There are a growing number of reasons why more marketers these days are referring to the largest social media platform as “Fakebook.”
Back last year, it came to light that Facebook’s video view volumes were being significantly overstated – and the outcry was big enough that the famously tightly controlled social platform finally agreed to submit its metrics reporting to outside oversight.
To be sure, that decision was “helped along” by certain big brands threatening to significantly cut back their Facebook advertising or cease it altogether.
Now comes another interesting wrinkle. According to Facebook’s statistics, the social network claims it can reach millions of Americans across several important age demographics, as follows:
18-24 year-olds: ~41 million people
25-34 year-olds: ~60 million people
35-49 year-olds: ~61 million people
There’s one slight problem with these stats: U.S. Census Bureau data indicates that the total number of people living in the United States falling in the 18-49 age grouping is 137 million.
That’s a substantially lower figure than the 162 million people counted by Facebook – 25 million (18%) smaller, to be precise.
What could be the reason(s) for the overcount? As reported by Business Insider journalist Alex Heath, a Facebook spokesperson has attributed the “over-counting” to foreign tourists engaging with Facebook’s platform while they’re in the United States.
That seems like a pretty lame explanation – particularly since U.S. tourism outside the country is a reciprocal activity that likely cancels out foreign tourism.
There’s also the fact that there are multiple Facebook accounts maintained by some people. But it stretches credulity to think that multiple accounts explain more than a small portion of the differential.
Facebook rightly points out that its audience reach stats are designed to estimate how many people in a given geographic area are eligible to see an ad that a business might choose to run, and that this projected reach has no bearing on the actual delivery and billing of ads in a campaign.
In other words, the advertising would be reaching “real” people in any case.
Still, such discrepancies aren’t good to have in an environment where many marketers already believe that social media advertising promises more than it actually delivers. After all, “reality check” information like this is just a click away in cyberspace …
In the wake of recent election campaigns and referenda in places like the United States, the United Kingdom, France, Austria and the Philippines, it seems that everyone’s talking about “fake news” these days.
People all across the political and socio-economic spectrum are questioning whether the publishing and sharing of “faux” news items is having a deleterious impact on public opinion and actually changing the outcome of consequential events.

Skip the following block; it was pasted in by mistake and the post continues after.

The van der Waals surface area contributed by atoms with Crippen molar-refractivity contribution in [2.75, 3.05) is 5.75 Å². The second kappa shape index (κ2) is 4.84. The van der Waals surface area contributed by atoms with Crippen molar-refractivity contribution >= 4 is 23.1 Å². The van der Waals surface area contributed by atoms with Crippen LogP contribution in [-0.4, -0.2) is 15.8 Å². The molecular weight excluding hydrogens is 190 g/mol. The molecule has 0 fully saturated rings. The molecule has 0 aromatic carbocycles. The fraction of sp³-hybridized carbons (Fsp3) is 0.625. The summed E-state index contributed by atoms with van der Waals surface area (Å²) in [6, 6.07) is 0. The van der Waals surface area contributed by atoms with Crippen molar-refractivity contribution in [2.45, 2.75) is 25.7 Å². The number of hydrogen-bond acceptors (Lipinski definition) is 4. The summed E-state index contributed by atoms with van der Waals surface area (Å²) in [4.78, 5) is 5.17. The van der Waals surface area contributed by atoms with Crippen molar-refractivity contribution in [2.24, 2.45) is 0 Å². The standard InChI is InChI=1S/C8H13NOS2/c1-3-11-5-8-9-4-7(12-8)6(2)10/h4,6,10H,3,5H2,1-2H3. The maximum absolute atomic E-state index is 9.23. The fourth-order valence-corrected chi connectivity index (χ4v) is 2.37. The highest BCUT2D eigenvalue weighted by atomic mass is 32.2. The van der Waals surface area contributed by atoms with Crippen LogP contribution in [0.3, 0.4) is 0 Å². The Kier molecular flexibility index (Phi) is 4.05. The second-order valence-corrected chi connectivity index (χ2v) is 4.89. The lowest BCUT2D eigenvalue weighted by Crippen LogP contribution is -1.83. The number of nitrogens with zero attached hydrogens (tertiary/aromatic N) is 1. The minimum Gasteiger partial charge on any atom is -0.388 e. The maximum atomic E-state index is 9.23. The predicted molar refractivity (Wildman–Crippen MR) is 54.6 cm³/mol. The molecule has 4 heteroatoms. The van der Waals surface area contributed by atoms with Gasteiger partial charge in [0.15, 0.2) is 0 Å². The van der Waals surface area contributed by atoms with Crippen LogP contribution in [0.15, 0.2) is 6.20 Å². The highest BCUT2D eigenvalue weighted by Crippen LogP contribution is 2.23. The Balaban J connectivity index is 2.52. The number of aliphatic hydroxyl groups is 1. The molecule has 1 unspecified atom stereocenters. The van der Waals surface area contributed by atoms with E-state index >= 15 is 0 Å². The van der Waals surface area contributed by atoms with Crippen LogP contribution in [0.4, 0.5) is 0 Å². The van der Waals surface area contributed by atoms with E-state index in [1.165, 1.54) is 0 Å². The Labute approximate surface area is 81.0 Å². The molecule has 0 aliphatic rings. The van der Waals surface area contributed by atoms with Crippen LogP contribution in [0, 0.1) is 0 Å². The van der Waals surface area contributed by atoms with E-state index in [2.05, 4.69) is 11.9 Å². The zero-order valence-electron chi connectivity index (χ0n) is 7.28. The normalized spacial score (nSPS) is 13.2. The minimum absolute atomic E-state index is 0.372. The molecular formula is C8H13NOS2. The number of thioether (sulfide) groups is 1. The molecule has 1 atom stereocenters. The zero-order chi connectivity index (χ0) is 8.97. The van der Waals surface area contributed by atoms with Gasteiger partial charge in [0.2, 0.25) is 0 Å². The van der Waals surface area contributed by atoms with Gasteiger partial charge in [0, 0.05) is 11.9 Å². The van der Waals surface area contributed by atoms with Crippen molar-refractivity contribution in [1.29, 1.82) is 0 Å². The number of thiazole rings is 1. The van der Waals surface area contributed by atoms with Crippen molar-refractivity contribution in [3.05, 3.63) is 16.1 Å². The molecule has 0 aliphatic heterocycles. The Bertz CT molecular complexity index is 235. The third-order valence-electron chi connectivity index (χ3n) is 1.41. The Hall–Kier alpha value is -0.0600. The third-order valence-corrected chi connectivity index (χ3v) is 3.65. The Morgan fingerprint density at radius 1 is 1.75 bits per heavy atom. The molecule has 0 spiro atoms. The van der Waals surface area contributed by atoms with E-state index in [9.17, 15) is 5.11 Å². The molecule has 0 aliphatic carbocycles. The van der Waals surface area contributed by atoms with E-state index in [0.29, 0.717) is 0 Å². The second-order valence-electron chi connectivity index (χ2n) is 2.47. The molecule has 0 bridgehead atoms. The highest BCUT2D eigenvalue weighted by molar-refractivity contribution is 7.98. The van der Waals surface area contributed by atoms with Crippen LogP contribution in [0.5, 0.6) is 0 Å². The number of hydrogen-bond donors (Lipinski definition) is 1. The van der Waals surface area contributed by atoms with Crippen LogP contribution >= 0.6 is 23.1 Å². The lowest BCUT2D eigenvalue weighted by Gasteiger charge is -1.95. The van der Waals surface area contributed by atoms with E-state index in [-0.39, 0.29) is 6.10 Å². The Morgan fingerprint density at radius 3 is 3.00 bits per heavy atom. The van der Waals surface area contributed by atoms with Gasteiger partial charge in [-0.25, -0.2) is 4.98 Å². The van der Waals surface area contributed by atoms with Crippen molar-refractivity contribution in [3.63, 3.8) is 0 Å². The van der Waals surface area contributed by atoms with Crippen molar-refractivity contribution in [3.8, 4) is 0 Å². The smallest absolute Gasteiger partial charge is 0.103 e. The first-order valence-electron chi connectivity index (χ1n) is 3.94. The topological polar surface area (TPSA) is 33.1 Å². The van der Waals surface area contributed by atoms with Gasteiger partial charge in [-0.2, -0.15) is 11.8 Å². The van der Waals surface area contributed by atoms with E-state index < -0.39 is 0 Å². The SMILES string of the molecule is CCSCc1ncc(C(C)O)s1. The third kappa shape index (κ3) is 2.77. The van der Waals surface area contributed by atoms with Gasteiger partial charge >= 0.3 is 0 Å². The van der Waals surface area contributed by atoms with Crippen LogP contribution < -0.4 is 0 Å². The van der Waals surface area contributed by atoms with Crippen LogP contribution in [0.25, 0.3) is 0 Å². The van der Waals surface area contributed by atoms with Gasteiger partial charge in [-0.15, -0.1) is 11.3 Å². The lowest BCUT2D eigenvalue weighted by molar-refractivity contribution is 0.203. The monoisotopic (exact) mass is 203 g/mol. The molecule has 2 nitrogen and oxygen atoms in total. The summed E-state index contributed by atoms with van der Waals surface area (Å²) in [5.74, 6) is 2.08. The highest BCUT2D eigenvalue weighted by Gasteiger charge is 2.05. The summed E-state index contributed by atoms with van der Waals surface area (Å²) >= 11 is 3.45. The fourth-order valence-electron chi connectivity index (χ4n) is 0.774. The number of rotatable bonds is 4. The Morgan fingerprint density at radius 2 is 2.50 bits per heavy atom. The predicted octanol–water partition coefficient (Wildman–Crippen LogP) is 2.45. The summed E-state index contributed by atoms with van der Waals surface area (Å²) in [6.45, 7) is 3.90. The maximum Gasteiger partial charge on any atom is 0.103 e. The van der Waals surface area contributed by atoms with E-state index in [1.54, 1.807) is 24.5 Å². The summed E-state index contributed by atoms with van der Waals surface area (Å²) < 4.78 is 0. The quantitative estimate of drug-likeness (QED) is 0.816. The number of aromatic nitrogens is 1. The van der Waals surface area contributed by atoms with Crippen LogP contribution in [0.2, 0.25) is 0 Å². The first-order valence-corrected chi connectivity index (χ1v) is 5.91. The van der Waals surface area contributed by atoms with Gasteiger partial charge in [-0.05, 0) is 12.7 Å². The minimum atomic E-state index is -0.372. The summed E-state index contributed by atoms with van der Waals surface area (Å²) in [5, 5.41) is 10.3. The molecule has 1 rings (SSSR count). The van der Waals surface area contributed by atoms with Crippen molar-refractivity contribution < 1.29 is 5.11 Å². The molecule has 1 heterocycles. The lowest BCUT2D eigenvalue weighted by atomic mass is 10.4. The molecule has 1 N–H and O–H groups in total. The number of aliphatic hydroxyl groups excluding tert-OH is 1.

The exact definition of the term is difficult to discern, as some people are inclined to level the “fake news” charge against anyone with whom they disagree.
Beyond this, I’ve noticed that some people assign nefarious motives – political or otherwise – to the dissemination of all such news stories. Often the motive is different, however, as over-hyped headlines – many of them having nothing to do with politics or public policy but instead focusing on celebrities or “freak” news events – serve as catnip-like clickbait for viewers who can’t resist their curiosity to find out more.
And to underscore how many people are using Facebook versus more traditional news outlets as a “major” source for their news, this BuzzFeed chart showing the Top 15 information sources says it all:
CNN: ~27% of respondents use as a “major source” of news
Fox News: ~27%
New York Times: ~18%
Google News: ~17%
Yahoo News: ~16%
Washington Post: ~12%
Huffington Post: ~11%
BuzzFeed News: ~8%
Business Insider: ~7%
Drudge Report: ~5%
Facebook’s algorithm change in 2016 to emphasize friends’ posts over publishers’ has turned that social platform into a pretty big hotbed of fake news activity, as people can’t resist sharing even the most outlandish stories to their network of friends.
Never mind Facebook’s recent steps to change the dynamics by sponsoring fact-checking initiatives and banning fraudulent websites from its ad network; by the accounts I’ve read, it hasn’t done all that much to curb the orgy of misinformation.
Automated ad buying isn’t helping at all either, as it’s enabling the fake news “ecosystem” big-time. As Digiday senior editor Lucia Moses explains it:
“One popular method … is tapping the competitive market for native ad widgets. Taboola, Revcontent, Adblade and Content.ad are prominently displayed on sites identified with fake news, while there are a few retargeted and programmatic ads sprinkled in. Publishers install these native ad widgets with a simple snippet of code — typically after an approval process — and when readers click on paid links in the widget, the host publisher makes money. The ads are made to appear like related-content suggestions and often promote sensational headlines and direct-marketing offers.”